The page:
Nepal has ratified and recognised various conventions and declaration that collectively urge human rights of women. Conventions like CEDAW, CRC, etc are well followed by Nepal government. The legal history of reproductive rights starts from Interim Government of Nepal Act 2007 BS (around 1945 A.D) and some recent Supreme Court decisions are on the way of progressive realization of reproductive rights in Nepal. Article 20 of Interim Constitution of Nepal 2063 (2008 A.D) provides the exclusive reproductive rights to women. However, Nepal does not have a specific Act to govern the matters and concerns relating to reproductive rights in Nepal.

In 2002 Nepal’s parliament passed a liberal abortion law, after nearly three decades of reform efforts. This bill was able to liberalize very strict and decades-old abortion law. In 2004, the bill became law and came into effect. The first government abortion services officially begun in March 2004 at the Maternity Hospital in Kathmandu; services have been expanded gradually to other public and private hospitals and private clinics in the coming years.


Despite a liberal effort by government and all the active partners to recognize abortion in Nepal, still it is one of the most debateable topics till date in Nepal. Discussions are always being held on abortion issues regarding its accessibility, affordability and confidentiality issues. Country's major population (almost 80 %, National Census 2011, preliminary report) still have rural settlement and more than 50% of the total population are females (National Census 2011, National Census 2011, preliminary report). This clearly indicates that the issues raised above have inline relations to women status. The gradual improvements in implementation mechanism are being expected both from government and other active partners. This creates a hopeful environment for women in days to come. If not, advocacy will be started and we are fortunate to learn about that.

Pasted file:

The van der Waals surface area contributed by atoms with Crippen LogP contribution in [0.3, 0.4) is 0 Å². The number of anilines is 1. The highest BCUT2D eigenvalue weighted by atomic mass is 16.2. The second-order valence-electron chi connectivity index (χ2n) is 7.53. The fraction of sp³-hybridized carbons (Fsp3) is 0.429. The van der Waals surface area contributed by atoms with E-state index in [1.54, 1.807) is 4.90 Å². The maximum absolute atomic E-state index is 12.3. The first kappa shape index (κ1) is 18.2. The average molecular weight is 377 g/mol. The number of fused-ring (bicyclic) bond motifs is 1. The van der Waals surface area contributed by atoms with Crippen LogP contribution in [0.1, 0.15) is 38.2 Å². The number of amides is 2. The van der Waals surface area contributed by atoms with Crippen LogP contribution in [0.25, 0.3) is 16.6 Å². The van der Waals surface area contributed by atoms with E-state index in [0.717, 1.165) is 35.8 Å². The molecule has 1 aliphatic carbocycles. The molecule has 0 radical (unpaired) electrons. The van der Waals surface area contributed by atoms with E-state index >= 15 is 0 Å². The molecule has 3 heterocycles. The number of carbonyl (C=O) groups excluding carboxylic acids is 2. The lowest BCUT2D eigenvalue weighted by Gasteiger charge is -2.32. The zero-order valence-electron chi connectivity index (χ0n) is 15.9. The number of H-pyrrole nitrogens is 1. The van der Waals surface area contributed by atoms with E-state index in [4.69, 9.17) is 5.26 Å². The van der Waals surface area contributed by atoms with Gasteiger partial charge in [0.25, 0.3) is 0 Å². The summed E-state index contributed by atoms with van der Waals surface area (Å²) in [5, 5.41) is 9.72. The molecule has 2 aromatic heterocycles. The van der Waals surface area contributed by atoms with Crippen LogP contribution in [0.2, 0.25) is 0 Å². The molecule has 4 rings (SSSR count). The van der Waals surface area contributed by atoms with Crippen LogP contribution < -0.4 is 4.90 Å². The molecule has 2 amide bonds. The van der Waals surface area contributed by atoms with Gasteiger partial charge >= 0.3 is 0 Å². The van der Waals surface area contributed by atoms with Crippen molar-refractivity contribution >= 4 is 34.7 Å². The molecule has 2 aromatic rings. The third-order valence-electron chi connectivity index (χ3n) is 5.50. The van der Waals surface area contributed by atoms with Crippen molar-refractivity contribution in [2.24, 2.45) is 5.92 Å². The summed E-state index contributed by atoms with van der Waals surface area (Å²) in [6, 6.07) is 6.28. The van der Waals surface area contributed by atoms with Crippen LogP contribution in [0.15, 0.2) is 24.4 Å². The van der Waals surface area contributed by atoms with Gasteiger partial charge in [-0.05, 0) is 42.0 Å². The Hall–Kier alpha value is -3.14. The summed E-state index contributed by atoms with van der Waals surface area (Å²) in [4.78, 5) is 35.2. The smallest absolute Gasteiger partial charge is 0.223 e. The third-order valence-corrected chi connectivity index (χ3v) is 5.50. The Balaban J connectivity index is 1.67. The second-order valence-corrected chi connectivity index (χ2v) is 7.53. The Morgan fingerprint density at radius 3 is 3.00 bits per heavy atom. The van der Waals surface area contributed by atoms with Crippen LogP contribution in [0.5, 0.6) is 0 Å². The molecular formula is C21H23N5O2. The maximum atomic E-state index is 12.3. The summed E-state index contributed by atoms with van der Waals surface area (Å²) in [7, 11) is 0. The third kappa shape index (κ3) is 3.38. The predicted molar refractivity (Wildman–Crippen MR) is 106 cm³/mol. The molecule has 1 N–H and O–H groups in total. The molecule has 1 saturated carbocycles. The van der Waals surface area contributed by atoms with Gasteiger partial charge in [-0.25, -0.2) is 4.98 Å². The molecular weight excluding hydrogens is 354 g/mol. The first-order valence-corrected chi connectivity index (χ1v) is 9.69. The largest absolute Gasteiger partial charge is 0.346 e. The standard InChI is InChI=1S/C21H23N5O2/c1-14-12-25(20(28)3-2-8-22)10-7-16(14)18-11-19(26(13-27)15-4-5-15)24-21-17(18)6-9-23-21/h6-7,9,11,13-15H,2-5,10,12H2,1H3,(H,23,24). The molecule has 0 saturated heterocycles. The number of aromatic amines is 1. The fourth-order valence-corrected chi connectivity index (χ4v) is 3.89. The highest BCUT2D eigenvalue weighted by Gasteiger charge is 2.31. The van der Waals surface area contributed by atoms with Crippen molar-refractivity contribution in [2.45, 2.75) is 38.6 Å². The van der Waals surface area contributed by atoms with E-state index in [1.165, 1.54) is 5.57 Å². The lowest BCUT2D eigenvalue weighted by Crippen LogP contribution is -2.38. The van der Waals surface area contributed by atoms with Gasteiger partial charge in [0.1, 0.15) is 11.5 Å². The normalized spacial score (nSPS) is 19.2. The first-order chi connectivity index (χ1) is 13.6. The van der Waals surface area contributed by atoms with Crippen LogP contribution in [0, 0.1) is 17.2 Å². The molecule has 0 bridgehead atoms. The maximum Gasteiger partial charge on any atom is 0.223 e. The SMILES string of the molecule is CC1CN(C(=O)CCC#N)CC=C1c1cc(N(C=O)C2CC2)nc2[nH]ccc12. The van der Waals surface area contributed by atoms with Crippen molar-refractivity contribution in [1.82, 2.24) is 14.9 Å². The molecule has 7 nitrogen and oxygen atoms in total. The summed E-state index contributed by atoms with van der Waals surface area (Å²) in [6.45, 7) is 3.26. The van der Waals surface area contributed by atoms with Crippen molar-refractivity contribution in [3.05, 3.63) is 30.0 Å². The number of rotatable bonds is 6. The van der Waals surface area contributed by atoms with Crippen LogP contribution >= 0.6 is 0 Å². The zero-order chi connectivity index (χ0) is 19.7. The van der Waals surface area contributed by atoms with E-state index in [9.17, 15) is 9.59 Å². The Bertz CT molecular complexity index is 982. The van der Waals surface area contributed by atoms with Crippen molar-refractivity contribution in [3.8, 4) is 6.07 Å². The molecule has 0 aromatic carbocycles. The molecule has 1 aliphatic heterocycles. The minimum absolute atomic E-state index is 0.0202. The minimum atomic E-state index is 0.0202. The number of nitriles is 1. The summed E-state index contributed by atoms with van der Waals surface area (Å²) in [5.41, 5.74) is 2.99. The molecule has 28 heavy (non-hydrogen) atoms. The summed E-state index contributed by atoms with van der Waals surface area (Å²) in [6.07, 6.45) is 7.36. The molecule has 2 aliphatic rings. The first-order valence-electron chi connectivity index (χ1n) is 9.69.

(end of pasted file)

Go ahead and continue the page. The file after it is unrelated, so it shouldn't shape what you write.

In line with the major concerns about safe-motherhood and human rights of women; also the abortion topic is related to male as well, from smaller to a larger extent. Thus, a question here arises, '' Whether a women's right to abortion curtails any man's right to be father?"  Various view points are being executed in this regard. Some feminists, are purely obsessed capitalizing women's interest and health regard in this, in fact are true. On contrary to that, the man's interest to be father is yet not realized. Nepal's laws and provisions do not recognise the right of foetus (except ratifying CRC), however one of the biggest development donor countries, US doesn't fund on abortion amplifying their conventional belief that life exist on foetus. Scientifically, a zygote is possible only after the fertilization which represents equal contribution for formation of embryo and thus gestation takes place. It is very factual that the whole development of human embryo is only possible due to woman and its natural but the fertilization is possible only with equal interest of both father and mother which gives a liable reason to father to have his baby born. Practices are abundant where mothers play significant role in a baby's growth however the fact that fathers are also equally capable and responsible for raising a baby can't be denied. In wholesome, it can be said as for a mother to conceive and bear a healthy baby, both parents are work equally and responsible. In the same ground, Nepal's prevalent abortion law provides no obligation to a mother's decision, whether it is taken with a general consent or individual. Provided the legal provisions, a mother's decision to abort her baby is unquestionable. In this scenario, what may be the most happening question to father, 'shall I have a baby only because of my wife's interest or do I have some right to have my baby?' Question passes to you!!            

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Comment by Nikunja Bhandari on November 8, 2011 at 3:45pm

Yes, need a serious discussion!!

Comment by Indra Dhoj Kshetri on November 8, 2011 at 3:27pm

Nice point for discussion.

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